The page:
|10 February 2016|
Three Pines is a tiny village to the south of Montreal in Québec, Canada, close to the US border. Maps haven’t discovered it yet, though you can find the village in the series written by Louise Penny. It seems to appear from the middle of nowhere to weary travellers – tired of running, of chasing or of hiding, tired of looking to belong, tired of their existence. The village takes them in, adjusts itself to fit them in, heals them, and helps them find friends. And perhaps, eventually, find themselves.
It’s minuscule – maybe a couple of hundred people stay there. Rivière Bella Bella flows through it – can there be a prettier name for a river? The houses there are quaint, and the people kind, warm and courteous. The food is marvellous – maple-cured back bacon, eggs benedict, café au lait and desserts at Gabri and Olivier’s bistro; croissants and other succulent warm bread at Sarah’s boulangerie. There’s the painter couple, Peter and Clara Morrow, whose trials and tribulations as artistes struggling with inner and outer demons, form a running thread in the series. There’s Ruth Zardo, a cantankerous, foul-mouthed old lady who is also perhaps the greatest living poet in Canada. There’s the Hadley house, where old Timmer Hadley had died, leaving behind her son Ben. Myrna Landers, the generous and philosophical former psychologist, runs the library and second-hand bookstore, and Monsieur Beliveau the all-purpose general stores. And there are many others – gentle, old-world people, caring and affectionate. These are people who have struggled to find an anchor in the world, and ended up in this tiny village. And set roots.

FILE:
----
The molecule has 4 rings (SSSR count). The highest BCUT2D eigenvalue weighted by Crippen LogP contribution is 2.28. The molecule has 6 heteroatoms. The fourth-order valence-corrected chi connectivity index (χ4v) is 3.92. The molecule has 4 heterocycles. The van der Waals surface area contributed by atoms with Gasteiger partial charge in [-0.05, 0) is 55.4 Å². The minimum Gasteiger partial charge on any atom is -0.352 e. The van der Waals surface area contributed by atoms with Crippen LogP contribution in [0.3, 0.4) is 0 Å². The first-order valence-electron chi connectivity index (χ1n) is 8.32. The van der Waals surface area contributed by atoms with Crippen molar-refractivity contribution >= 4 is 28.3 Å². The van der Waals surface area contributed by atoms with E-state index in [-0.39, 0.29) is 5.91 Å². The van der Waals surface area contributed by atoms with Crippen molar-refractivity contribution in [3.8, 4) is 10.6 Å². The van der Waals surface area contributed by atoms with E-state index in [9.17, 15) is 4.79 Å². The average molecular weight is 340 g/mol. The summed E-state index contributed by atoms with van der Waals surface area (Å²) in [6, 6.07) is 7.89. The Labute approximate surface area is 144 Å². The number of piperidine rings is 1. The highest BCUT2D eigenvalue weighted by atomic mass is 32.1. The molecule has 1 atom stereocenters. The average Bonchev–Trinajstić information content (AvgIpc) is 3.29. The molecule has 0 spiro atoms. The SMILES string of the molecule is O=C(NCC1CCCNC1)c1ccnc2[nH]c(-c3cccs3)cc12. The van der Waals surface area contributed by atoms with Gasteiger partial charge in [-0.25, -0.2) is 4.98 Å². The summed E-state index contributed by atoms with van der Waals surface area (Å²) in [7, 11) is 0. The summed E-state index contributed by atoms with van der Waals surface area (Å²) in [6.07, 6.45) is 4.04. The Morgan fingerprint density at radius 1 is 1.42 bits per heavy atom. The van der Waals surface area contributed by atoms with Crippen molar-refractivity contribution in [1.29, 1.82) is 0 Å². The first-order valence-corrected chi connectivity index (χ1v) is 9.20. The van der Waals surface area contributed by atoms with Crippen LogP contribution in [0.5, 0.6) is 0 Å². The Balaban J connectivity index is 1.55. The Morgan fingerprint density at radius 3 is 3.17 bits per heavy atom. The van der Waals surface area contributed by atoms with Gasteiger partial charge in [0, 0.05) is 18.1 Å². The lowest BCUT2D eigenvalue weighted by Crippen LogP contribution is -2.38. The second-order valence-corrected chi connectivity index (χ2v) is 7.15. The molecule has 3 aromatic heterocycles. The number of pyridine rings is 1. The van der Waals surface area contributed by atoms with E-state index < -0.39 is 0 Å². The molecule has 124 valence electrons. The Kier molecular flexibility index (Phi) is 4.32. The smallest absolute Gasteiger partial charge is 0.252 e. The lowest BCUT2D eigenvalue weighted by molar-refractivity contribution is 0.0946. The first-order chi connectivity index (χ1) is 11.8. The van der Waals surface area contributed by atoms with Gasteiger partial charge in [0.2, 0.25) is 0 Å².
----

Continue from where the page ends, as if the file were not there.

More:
Three Pines holds a secret, though. It has had perhaps the most number of murders for any locale in fiction, per capita. Evil lurks at Three Pines, and the village-folks will have their lives singed and scorched by it. Some will be threatened, some will get hurt, some will be murdered, and some will even commit the heinous crime. Evil does not distinguish.